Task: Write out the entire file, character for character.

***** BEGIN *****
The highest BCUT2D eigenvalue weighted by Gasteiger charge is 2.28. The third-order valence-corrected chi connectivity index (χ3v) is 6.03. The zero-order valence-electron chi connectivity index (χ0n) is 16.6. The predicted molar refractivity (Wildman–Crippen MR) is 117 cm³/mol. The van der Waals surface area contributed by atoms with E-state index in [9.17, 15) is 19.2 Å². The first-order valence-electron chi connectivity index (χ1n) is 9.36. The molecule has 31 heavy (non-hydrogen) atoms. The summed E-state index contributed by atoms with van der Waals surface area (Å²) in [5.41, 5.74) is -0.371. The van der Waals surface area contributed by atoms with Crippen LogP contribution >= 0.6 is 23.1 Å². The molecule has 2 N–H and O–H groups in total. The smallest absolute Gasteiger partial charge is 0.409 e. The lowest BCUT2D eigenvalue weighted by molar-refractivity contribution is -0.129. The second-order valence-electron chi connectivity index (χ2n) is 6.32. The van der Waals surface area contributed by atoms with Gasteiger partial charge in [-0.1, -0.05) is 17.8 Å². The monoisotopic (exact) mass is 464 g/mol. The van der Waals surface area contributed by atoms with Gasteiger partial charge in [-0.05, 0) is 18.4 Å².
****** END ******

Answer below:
The highest BCUT2D eigenvalue weighted by Gasteiger charge is 2.28. The third-order valence-corrected chi connectivity index (χ3v) is 6.03. The zero-order valence-electron chi connectivity index (χ0n) is 16.6. The predicted molar refractivity (Wildman–Crippen MR) is 117 cm³/mol. The van der Waals surface area contributed by atoms with E-state index in [9.17, 15) is 19.2 Å². The first-order valence-electron chi connectivity index (χ1n) is 9.36. The molecule has 31 heavy (non-hydrogen) atoms. The summed E-state index contributed by atoms with van der Waals surface area (Å²) in [5.41, 5.74) is -0.371. The van der Waals surface area contributed by atoms with Crippen LogP contribution >= 0.6 is 23.1 Å². The molecule has 2 N–H and O–H groups in total. The smallest absolute Gasteiger partial charge is 0.409 e. The lowest BCUT2D eigenvalue weighted by molar-refractivity contribution is -0.129. The second-order valence-electron chi connectivity index (χ2n) is 6.32. The van der Waals surface area contributed by atoms with Gasteiger partial charge in [-0.1, -0.05) is 17.8 Å². The monoisotopic (exact) mass is 464 g/mol. The van der Waals surface area contributed by atoms with Gasteiger partial charge in [-0.05, 0) is 18.4 Å².